“What we’ve got here is failure to communicate.” – Strother Martin, Cool Hand Luke
Congratulations! You have an electric car. No, I don’t mean that you’ve suddenly won a Tesla, Nissan Leaf, BMW i3, or the late-lamented Fisker Karma. Or the not-so-lamented GM EV1. (And no, Mister Pedantic, I didn’t forget any of the original electric cars from the early 1900s, either.) No, you’re the proud owner of a rolling data center.
We all had a hunch that our cars were full of electronics. But how full is that? Try over 100 microprocessors per vehicle. And over a mile of copper wiring – so much wire that most automakers are switching to fiber-optic cable just to save weight. Putting electronics in cars is good business because (a) it’s a high-value option that customers will pay good money for; (b) it goes obsolete quickly, thus fueling customers’ perceived needs to upgrade cars constantly; (c) it’s the easiest way to comply with new fuel-efficiency and safety standards; and (d) it’s a high-margin business. Adding satellite radio or collision-avoidance systems tacks on thousands of dollars to the sticker price. Think the components costs that much?
In fact, it’s such good business that market-watchers IC Insights say that automotive electronics is the fastest-growing part of our industry. It was a $21 billion market last year, and it’s on track to grow by around 11% to 15% in each the next few years. That, my friend, is a lucrative business opportunity.
Trouble is, automakers aren’t very good electronics makers. That’s not what they do. No problem – they just farm out that work to subcontractors. In fact, it’s usually the electronics subcontractors who promote all the whizzy new ideas to the automakers, not the other way around. Also, automakers are very heavily regulated. Every nation on earth has a thick rulebook regarding automotive safety requirements, and the rules change from country to country. Until the 1990s, French cars had yellow headlights. Think you’ve got trouble localizing your software? Try doing that with a 3,500-pound electromechanical system full of electronics, leather, plastic, and explosive fuel.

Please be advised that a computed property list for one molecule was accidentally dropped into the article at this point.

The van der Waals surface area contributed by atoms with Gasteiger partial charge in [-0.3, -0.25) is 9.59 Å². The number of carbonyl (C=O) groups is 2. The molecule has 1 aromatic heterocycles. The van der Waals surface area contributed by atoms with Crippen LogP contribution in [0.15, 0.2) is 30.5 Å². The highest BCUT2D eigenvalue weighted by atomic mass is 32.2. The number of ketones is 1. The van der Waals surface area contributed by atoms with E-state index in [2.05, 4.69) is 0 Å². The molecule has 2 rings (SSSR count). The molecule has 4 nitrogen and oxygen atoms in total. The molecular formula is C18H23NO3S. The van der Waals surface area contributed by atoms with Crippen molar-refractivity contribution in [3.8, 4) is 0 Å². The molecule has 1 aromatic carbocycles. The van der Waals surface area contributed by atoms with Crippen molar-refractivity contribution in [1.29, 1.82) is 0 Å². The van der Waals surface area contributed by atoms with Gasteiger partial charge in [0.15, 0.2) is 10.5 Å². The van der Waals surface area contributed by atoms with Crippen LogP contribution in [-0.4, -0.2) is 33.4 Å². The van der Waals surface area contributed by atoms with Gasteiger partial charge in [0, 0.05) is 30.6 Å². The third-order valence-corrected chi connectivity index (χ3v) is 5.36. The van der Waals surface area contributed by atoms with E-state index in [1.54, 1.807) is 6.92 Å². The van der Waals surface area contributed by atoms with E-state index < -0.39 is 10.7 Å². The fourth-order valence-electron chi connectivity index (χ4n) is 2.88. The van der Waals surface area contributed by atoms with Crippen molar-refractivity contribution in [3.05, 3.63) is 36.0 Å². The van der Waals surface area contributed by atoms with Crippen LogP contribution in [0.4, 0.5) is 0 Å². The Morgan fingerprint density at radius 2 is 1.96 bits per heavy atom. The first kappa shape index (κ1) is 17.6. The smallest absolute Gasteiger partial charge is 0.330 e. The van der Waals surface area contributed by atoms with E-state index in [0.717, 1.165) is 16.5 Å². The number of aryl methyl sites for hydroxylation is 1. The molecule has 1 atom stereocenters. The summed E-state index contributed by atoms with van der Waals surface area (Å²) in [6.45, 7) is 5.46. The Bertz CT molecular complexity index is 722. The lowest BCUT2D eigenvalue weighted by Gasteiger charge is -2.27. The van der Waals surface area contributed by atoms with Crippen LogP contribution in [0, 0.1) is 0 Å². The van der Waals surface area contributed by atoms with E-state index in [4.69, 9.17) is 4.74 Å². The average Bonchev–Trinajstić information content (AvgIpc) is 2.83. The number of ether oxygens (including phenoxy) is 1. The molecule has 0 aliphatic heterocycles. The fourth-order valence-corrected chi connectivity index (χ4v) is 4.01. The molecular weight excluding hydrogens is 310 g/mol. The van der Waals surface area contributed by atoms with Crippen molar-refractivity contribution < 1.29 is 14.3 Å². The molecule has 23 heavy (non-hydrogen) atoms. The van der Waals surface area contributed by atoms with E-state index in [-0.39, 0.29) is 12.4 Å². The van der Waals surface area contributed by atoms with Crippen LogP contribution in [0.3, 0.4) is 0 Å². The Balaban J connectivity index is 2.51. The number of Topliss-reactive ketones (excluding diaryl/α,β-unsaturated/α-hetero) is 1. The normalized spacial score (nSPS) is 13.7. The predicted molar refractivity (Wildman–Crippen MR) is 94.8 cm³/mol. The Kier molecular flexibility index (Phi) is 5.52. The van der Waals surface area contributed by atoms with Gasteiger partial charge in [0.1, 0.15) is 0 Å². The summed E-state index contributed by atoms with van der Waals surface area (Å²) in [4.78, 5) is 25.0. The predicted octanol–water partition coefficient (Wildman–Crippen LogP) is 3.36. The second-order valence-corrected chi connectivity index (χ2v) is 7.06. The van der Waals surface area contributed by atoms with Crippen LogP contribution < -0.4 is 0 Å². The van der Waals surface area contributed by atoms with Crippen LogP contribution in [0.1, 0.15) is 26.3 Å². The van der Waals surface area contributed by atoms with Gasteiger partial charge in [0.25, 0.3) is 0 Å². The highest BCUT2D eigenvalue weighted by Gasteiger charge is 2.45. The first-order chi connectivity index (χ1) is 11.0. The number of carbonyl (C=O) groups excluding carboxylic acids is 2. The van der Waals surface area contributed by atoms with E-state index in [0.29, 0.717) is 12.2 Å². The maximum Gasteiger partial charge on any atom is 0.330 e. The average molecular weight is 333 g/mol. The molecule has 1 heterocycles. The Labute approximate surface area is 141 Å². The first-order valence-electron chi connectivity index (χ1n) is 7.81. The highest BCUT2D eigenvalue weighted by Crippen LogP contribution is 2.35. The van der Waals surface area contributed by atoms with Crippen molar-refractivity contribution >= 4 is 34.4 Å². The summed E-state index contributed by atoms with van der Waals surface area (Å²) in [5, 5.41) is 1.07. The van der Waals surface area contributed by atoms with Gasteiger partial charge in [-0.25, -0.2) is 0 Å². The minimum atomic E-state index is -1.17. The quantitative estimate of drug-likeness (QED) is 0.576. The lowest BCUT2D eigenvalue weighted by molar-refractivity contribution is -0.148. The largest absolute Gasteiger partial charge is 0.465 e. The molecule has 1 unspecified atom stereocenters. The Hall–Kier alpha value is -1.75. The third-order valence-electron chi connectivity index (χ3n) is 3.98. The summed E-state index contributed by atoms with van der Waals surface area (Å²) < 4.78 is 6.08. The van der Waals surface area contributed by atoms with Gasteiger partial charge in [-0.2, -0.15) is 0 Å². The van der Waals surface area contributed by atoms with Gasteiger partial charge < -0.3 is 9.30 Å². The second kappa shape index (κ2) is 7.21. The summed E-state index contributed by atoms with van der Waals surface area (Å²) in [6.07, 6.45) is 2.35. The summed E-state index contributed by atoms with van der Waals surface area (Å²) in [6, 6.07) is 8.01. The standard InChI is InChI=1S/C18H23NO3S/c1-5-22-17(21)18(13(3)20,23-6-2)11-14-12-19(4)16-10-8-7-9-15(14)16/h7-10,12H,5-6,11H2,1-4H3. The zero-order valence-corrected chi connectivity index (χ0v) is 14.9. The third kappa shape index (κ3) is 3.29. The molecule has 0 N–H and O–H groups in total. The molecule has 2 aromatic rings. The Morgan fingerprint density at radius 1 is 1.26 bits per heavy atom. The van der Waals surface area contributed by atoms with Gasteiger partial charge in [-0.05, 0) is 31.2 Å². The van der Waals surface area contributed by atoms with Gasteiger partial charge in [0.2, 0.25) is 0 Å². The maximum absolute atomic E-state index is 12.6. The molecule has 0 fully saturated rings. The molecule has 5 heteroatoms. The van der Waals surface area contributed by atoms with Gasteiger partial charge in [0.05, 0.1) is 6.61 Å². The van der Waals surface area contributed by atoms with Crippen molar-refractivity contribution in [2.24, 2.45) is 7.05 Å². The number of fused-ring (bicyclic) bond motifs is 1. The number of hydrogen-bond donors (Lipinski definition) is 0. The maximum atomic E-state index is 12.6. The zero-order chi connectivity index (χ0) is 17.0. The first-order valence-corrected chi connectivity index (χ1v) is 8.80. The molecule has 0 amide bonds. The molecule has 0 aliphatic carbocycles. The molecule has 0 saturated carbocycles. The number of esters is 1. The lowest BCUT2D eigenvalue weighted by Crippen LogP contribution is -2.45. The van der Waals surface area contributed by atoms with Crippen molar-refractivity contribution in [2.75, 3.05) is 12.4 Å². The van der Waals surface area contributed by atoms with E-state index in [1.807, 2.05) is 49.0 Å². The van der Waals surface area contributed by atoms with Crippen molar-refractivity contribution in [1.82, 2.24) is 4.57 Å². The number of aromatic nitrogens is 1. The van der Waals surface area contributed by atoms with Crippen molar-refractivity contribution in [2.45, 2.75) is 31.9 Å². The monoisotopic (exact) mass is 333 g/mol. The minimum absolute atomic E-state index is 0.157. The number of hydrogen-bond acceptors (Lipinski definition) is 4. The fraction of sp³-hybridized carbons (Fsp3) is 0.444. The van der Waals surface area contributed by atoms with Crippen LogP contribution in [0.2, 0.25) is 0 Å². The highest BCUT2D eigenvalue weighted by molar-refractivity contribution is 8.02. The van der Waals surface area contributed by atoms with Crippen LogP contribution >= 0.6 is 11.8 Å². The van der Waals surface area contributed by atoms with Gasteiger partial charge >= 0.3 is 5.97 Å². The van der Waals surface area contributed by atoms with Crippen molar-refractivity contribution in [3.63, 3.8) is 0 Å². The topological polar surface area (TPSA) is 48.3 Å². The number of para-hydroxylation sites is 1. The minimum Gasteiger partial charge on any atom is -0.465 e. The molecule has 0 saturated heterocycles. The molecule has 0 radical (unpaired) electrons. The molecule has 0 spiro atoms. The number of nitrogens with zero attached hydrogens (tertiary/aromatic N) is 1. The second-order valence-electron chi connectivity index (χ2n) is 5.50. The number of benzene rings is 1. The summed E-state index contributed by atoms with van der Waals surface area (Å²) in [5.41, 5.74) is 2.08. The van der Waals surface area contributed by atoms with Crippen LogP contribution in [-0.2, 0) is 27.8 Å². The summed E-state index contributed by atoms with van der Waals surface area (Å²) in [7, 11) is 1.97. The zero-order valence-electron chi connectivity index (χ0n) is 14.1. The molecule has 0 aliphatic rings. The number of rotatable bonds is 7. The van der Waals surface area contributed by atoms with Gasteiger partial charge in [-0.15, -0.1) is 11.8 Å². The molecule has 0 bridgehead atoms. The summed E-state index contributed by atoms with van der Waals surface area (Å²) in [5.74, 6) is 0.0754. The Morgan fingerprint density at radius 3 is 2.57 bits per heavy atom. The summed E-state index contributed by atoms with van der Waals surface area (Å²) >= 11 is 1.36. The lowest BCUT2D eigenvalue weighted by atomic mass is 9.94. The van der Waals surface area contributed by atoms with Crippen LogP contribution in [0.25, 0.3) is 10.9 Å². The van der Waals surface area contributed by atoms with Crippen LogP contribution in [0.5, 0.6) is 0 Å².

That’s why car electronics lag so pitifully far behind consumer electronics. Getting an Apple Watch or Samsung Galaxy Tab XXVII through the hundreds of different international automotive regulatory processes is pretty much impossible. Safety is their number one concern – as it should be – not accommodating the latest update to Android.
And therein lies the conflict. Automakers desperately want to put shiny (read: profitable) new electronics in their cars, and government agencies desperately want to ensure that said electronics are safe and reliable. The regulators are not especially swayed by market demand or competitive pressures. They’re just doin’ their jobs.
To apply some rigor to this back-and-forth negotiation, rules and regulations have been drawn up (aren’t they always?). One of those standards is ISO 26262 (say it fast five times), which tries to set out expectations for testing safety. The ’262 standard outlines all sorts of criteria, but one of its grading mechanisms is called ASIL: Automotive Safety Integrity Level. Various parts of the car have to meet various ASIL levels. ASIL-D is the most stringent, and it is reserved for the most complete and testable parts of a car’s drivetrain or safety systems. ASIL-A, on the other hand, is relatively simple and generally applies to components buried within other subsystems. That is, ASIL-D components aren’t safer than those meeting ASIL-A, -B, or –C levels. They’re just more thoroughly testable, so they get the topmost rating.
If you lived through the ISO 9000 quality craze, ASIL is sort of like that. Meeting ISO 9000 didn’t mean you produced a good product. Far from it. It just meant that you could meticulously document how you produced that product, in case anyone wanted to quiz you on details of the production process. Similarly, ISO 26262 sets out testability goals and guidelines, but it doesn’t necessarily guarantee that something is safe. That’s a whole ’nother can of worms that starts with AEC Q100 testing.
Even so, meeting ISO 26262’s ASIL standards is a necessary starting point. If you aint’ got that, you ain’t in the game. And that brings us to a handful of announcements made this week regarding automotive suppliers. Over on the software side, BlackBerry (which owns the real-time operating system QNX), says it now has development tools that meet ISO 26262 standards. That’s important if you’re writing code to go into a car.
And on the hardware side, Synopsys has rolled out a bunch of hardware IP that also meets ISO 26262 standards. At the top of the list is an ARC EM SEP (safety-enhancement package) processor, a tweak on the company’s configurable 32-bit embedded CPU. That’s followed by a new Ethernet controller, an LPDDR4 controller, and embedded SRAMs. There’s more in the pipeline: the company expects to have HDMI, PCIe, and MIPI CSI-2/DSI interfaces certified soon, as well as nonvolatile memories, data converters, and its EV vision processor. Like BlackBerry’s, Synopsys’ software-development tools also come in ISO 26262–compliant versions.
It’s pretty hard to test IP the same way you’d test a completed chip or a working black box. The ISO and AEC standards understand that; Synopsys doesn’t have to show that its netlists are immune to ESD latch-up, for example. But the ISO 26262 ASIL-B qualification does show that the IP in question is testable, verifiable, and transparent enough to let you move on to the next step. It won’t be an impediment, in other words. If your psionic robo-tronic driverless guidance system fails to get certified on all planets, it won’t be Synopsys’ fault.